Gender and Pain Tolerance

“I’m in pain, and I’m wet, and I’m still hysterical!”
Gene Wilder, The Producers.

“Yup. You’re a 7.” Scrubs. ABC Studios.
Since the dawn of time, men and women have been compared in nearly every regard. Lately, one of the debate topics has centered around pain. Specifically, pain tolerance. Are men better equipped to handle pain? Did you scoff at the last statement due to your own experience with childbirth? There’s a lot of hearsay and conjecture on this topic, but what has science discovered to this point?
Part of the inherent difficulty in assessing pain tolerance is its subjective nature. Human subjects have to report what their level of pain is, and this in and of itself can skew the results due to any number of biases. If you’re unfamiliar, there’s a simplistic pain chart that doctors refer to in order to evaluate a patient’s pain level.
Statistically, women are actually more at risk for chronic pain conditions like headaches, migraines, lower back, neck and knee pain. This doesn’t even take into consideration the conditions that are uniquely restricted to women (endometriosis, menstrual pain, etc.)1. In 2011, a study analyzed over 160,000 hospital-reported pain scores. 11,000 cases were documented for men and women with the same diagnosis, and overall, women were found to report higher pain scores than men2.
But wait, you’ve definitely experienced a male family member or loved one seemingly at death’s door anytime they’ve come down with a cold. In fact, some colloquially call this “man flu”, where men supposedly exaggerate their symptoms and seem helpless. Well, there may actually be scientific evidence to back this up. In a study published in the American Journal of Physiology, nasal cells were obtained from male and female donors. Cells were then pre-treated with estrogen or SERMs (estrogen receptor modulators). Female cells that received this treatment were more resistant to infection by influenza virus. However, male cells did not display this same resistance after treatment. So, this may demonstrate a sex-specific effect of estrogen that confers immune health3.
But, let’s get back to our topic at hand. Why do women seem to be more sensitive to pain? There are several reasons that could explain these observed trends1.
  • Estrogen levels: data has shown that estrogen can help suppress pain in women. At certain points of the menstrual cycle, women may have lower levels of estrogen, resulting in higher pain scores4.
  • Experience: Abuse, clinical pain frequency, and even labor pain could alter someone’s scale and scores.
  • Psychology: state of mind can amplify or negate some pain experiences. Anger, anxiety, fear, and other factors can influence pain reception.
  • Genetics: X or Y-linked chromosome genes could explain gender differences.
  • Neurochemicals: a variety of neurochemicals and their receptors may influence pain levels or receptiveness.
  • Machismo: Culturally, men can be expected to rub some dirt on their ailment and walk it off. This bravado can lead to men hiding their pain or reporting lower overall scores.

“We’re men...manly men...we roam around the forest looking for fights.” Robin Hood Men in Tights. 20th Century Fox.
Interestingly, some of the sexual dimorphisms in pain perception have been linked to differences in immune response. These observations are interesting, but are there any immunological explanations behind the differences we see? The research is still ongoing, but a few interesting studies have been published so far. For example, Jeffrey Mogil of McGill University found differences in TLR4 expression on microglia between male and female mice. In 2011, he found that male microglia from mice, but not female, was involved with pain processing signals. Female mice did not need microglia in order to feel nerve pain. Mogil then wanted to investigate whether female mice had alternative routes to process pain. So, he used female mice lacking all adaptive immune cells. When deprived of these cells, the female mice resorted to using microglia for the same pain pathway. If the female mice were treated with testosterone, they then switched their pain signaling preference to the use of microglia5.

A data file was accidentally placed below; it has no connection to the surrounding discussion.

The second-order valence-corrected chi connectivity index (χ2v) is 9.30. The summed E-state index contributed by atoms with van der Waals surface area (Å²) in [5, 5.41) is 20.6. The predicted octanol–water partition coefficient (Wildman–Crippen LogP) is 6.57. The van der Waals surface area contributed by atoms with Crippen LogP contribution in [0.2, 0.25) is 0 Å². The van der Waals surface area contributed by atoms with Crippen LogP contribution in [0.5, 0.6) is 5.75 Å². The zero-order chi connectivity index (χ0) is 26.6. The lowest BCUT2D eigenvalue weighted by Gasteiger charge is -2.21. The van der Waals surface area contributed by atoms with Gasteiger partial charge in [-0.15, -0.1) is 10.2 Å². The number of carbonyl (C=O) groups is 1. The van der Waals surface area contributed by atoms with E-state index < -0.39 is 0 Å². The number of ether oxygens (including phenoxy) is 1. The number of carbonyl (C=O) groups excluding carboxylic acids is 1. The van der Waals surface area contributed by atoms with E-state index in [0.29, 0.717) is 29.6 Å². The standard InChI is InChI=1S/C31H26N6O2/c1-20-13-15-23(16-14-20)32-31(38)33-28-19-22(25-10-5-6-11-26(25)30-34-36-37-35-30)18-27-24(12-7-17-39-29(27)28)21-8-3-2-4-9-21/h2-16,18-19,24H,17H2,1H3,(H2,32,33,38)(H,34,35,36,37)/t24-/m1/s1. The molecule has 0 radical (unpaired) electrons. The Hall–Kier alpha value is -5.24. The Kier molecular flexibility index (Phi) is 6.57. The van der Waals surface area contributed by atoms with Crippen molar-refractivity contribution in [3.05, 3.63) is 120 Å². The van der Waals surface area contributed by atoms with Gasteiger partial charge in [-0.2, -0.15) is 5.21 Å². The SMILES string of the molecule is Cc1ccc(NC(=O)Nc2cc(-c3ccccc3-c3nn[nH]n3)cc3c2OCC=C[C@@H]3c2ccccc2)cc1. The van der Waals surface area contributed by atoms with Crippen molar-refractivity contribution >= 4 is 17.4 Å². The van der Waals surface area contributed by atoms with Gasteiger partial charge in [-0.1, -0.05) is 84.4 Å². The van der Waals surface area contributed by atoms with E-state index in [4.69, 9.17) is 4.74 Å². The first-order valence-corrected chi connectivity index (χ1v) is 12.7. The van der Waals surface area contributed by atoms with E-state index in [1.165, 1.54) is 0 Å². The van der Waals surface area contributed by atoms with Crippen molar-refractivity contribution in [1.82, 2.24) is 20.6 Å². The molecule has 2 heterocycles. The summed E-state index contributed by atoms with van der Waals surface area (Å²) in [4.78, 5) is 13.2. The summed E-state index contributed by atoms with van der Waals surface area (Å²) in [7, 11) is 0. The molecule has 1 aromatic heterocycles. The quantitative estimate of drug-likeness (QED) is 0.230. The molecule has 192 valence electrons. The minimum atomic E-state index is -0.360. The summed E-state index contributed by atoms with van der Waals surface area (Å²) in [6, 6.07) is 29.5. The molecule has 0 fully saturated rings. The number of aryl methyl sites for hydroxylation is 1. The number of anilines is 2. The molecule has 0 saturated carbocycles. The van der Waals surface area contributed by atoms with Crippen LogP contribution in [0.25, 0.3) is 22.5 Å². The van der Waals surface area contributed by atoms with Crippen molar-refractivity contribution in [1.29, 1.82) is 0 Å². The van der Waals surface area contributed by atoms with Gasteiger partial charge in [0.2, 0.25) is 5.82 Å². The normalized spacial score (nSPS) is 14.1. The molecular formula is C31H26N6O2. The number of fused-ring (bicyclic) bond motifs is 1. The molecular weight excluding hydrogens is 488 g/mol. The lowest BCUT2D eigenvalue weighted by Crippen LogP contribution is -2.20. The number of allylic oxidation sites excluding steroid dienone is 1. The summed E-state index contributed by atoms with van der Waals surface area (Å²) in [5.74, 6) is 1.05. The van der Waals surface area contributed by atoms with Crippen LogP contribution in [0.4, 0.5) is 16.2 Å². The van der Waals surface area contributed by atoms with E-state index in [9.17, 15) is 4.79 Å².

Male and female pain pathways may operate on different mechanisms. New Girl. Fox Broadcasting.
These studies suggested that men seemingly have a higher pain tolerance than women. And, results like the ones from the TLR4/microglia experiment illustrate possible sex-linked immune mechanisms that alter how male and female genders might receive pain differently. This information also demonstrates just how important it is to maintain animal studies that involve both sexes. Even if a drug blocked TLR4 pain pathways with incredible efficacy in males, it would undoubtedly encounter difficulty or fail in female subjects who possess redundancy pathways that avoid microglia or TLR4. From 1996 to 2005, 79% of surveyed papers utilized only male rodents in their animal studies1. Some researchers may fear that the female oestrous cycle adds variability to their experiment. However, with sex-specific pain pathways, it’s quite clear both males and females must be considered for these types of studies.
As you can see, we covered a considerable amount of information that is conveniently condensed into one handy poster for your lab. Have any thoughts or questions on our newest poster? Send them to

Just when I thought I got the hang of science...
  1. Sex differences in pain and pain inhibition: multiple explanations of a controversial phenomenon
  2. Sex Differences in Reported Pain Across 11,000 Patients Captured in Electronic Medical Records
  3. Man flu might actually be real after all
  4. Studies suggest men handle pain better
  5. Sex differences in pain pathway
Contributed by Ken Lau, PhD.
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